The changing role of the orchestra in opera is described in more detail below. The Italian word opera means "work", both in the sense of the labour done and the result produced; the Italian word derives from the Latin opera, a singular noun meaning "work" and the plural of the noun opus. According to the Oxford English Dictionary, the Italian word was first used in the sense "composition in which poetry and music are combined" in 1639. Dafne by Jacopo Peri was the earliest composition considered opera, it was writt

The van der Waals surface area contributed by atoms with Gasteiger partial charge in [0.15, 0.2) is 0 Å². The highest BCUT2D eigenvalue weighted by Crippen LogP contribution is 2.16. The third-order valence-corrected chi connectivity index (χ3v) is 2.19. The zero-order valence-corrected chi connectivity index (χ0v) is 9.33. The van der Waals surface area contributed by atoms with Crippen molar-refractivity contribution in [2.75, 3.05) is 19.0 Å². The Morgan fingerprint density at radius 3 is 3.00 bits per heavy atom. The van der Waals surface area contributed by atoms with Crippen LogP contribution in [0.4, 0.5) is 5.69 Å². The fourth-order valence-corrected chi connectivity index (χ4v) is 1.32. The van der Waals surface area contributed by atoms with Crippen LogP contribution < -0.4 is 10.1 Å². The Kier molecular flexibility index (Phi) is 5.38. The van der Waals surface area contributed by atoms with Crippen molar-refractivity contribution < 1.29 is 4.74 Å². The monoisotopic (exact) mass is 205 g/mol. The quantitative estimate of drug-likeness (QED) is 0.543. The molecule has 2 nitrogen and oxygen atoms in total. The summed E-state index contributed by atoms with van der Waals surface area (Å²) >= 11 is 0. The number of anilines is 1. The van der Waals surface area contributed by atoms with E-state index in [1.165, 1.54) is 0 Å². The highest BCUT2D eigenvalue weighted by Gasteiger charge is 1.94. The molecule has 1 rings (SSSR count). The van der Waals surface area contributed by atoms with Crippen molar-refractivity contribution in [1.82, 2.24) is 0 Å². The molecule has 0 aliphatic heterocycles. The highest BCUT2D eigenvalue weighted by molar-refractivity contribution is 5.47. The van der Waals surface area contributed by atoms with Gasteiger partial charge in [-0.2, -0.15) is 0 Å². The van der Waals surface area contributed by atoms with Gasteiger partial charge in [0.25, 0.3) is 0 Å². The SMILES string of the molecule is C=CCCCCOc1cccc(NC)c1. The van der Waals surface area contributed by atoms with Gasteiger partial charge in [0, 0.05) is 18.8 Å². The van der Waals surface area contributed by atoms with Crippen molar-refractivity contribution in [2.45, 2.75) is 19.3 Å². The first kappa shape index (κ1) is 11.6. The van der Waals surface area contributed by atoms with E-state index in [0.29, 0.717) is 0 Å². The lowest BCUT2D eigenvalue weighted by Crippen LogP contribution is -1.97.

Lyric poetry is a formal type of poetry which expresses personal emotions or feelings spoken in the first person. The term derives from a form of Ancient Greek literature, the lyric, defined by its musical accompaniment on a stringed instrument known as a lyre; the term owes its importance in literary theory to the division developed by Aristotle between three broad categories of poetry: lyrical and epic. Much lyric poetry depends on regular meter based either on stress; the most common meters are as follows: Iambic – two syllables, with the short or unstressed syllable followed by the long or stressed syllable. Trochaic – two syllables, with the long or stressed syllable followed by the short or unstressed syllable. In English, this metre is found entirely in lyric poetry. Pyrrhic – Two unstressed syllables Anapestic – three syllables, with the first two short or unstressed and the last long or stressed. Dactylic – three syllables, with the first one long or stressed and the other two short or unstressed.